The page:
Doc's note: Let me introduce you to a guy who recently beat out hundreds of investors... including top hedge fund managers, institutional traders, and billionaire investors.
For example, the founder of Greenlight Capital, David Einhorn, had a portfolio that rallied 122%... Mark Yusko – who manages some $1.5 billion at Morgan Creek Capital Management – barely edged him out and posted a 123% performance...
But Eric Fry, an international finance expert and former hedge fund manager,blew them away... He posted 150% gains.
Below, I'm featuring an essay from Eric about an approach he used to take first place in Wall Street's most prestigious investment competition...
If you're hoping to find the very best investment opportunities for the next three to five years, you won't find them in the S&P 500 Index or the Dow Jones Industrial Average.
You're looking in the wrong place.
Most U.S. stocks have enjoyed a fantastic eight-year run from their 2009 lows. But as a result of this success, they've become expensive relative to competing investment opportunities around the globe.
Most of today's best opportunities lie in overseas markets or in certain pockets of the natural resources market.
To see why, look at the chart below. It shows the total market value ("market cap") of all U.S. stocks expressed as a percentage of U.S. gross domestic product (GDP).
This calculation is called the "Buffett Indicator." And right now, it's telling us that U.S. stocks are expensive... very, very expensive.
To be clear, Mr. Buffett didn't invent this valuation gauge... he merely offered it public praise.
Back in a 2001 interview with Fortune magazine, Buffett lauded this indicator as the "the best single measure of where valuations stand at any given moment." It's been called the Buffett Indicator ever since.
But here's why it matters today...
According to this valuation gauge, a stock market is relatively cheap when its market cap drops below 100% of GDP. Conversely, a stock market is relativelyexpensive when its market cap climbs above 100% of GDP.
Today, the U.S. market cap totals a whopping 142% of GDP. That's more than double the average readings of the last 65 years. It's also the second-highest level this metric has ever reached during the last 65 years.
If you need another reason to lighten up on U.S. stocks, consider this next chart...
What does it show? It shows the S&P 500's incredibly rich price-to-cash-flow ratio... which just soared past the extreme reading it hit in 1999, right before stocks tumbled into the deep bear market of 2000 to 2003.
(In this chart, "cash flow," is represented by "EBITDA" – or earnings before interest, taxes, depreciation and amortization – a profitability metric that eliminates the impact of accounting tricks.)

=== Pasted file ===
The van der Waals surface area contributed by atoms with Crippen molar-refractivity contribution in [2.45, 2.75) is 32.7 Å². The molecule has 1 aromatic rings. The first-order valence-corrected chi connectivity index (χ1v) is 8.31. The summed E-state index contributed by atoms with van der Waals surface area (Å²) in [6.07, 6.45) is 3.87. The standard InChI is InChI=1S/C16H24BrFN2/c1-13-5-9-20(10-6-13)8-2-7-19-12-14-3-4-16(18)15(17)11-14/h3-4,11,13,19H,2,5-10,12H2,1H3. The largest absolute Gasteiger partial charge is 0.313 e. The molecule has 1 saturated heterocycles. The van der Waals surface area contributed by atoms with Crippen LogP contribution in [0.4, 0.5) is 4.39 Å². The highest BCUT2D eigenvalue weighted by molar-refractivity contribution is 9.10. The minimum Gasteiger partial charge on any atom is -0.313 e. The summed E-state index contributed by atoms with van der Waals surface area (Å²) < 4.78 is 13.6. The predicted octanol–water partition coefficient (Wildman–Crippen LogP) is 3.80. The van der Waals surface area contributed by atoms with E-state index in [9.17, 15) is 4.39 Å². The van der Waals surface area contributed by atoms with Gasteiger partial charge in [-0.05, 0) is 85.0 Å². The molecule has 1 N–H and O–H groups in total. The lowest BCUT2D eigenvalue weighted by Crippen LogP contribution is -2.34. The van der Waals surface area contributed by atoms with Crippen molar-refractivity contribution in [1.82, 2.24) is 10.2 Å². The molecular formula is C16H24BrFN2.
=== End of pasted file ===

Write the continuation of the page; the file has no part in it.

Taken together, the Buffett Indicator and the S&P 500's lofty price-to-cash-flow ratio both suggest that the U.S. stock market has "decoupled" from underlying economic trends.
In our industry, this sort of decoupling is called "multiple expansion" – a process that enables share prices to soar, even when the underlying economy isn't doing much of anything.
Stock prices rise because investors become willing to pay ever-higher prices for each dollar of earnings or cash flow.
So, for example, instead of paying $7 for every dollar of a particular stock's annual cash flow... investors decide to pay $8 per dollar of cash flow, then $9, then $10, etc.
Multiple expansion is fun while it lasts. It makes stocks go up. But there is a dark side to extreme multiple expansion...
It often precedes its evil twin, multiple contraction.
Investors can decide to pay lower multiples just as easily as they can decide to pay higher multiples – especially if a selling panic takes hold.
That's why multiple expansion is one of the flimsiest of all stock market foundations... and why it's usually a good idea to tiptoe away from multiple-expanded markets.
Imagine, for example, if the U.S. stock market reverted to its average...
If the S&P 500 fell to its average price-to-cash flow ratio of the last 37 years, it would drop more than 30%.
But the Buffett Indicator presents an even scarier prospect...
If U.S. stocks were to return to their average Buffett Indicator readings of the last 65 years, they would plummet more than 50%!
Bottom line? Buying your average S&P 500 U.S. stocks now is a bit like buying a quart of milk three days before its expiration date.
They'll probably be OK for a little longer, but they're likely to sour quickly.
Doc's note: Eric recently identified three specific sectors that have entered theopposite phase of their "life cycles." These sectors are coming off long-term bear markets, and he says they're poised for explosive gains...
Eric has detailed six specific opportunities that he expects to soar by 500% to 700%. It's the same system that helped him identify and lock in a 721% gain on Teck Resources (TECK) to beat out billionaire hedge fund managers like David Einhorn, Leon Cooperman, and Mario Gabelli.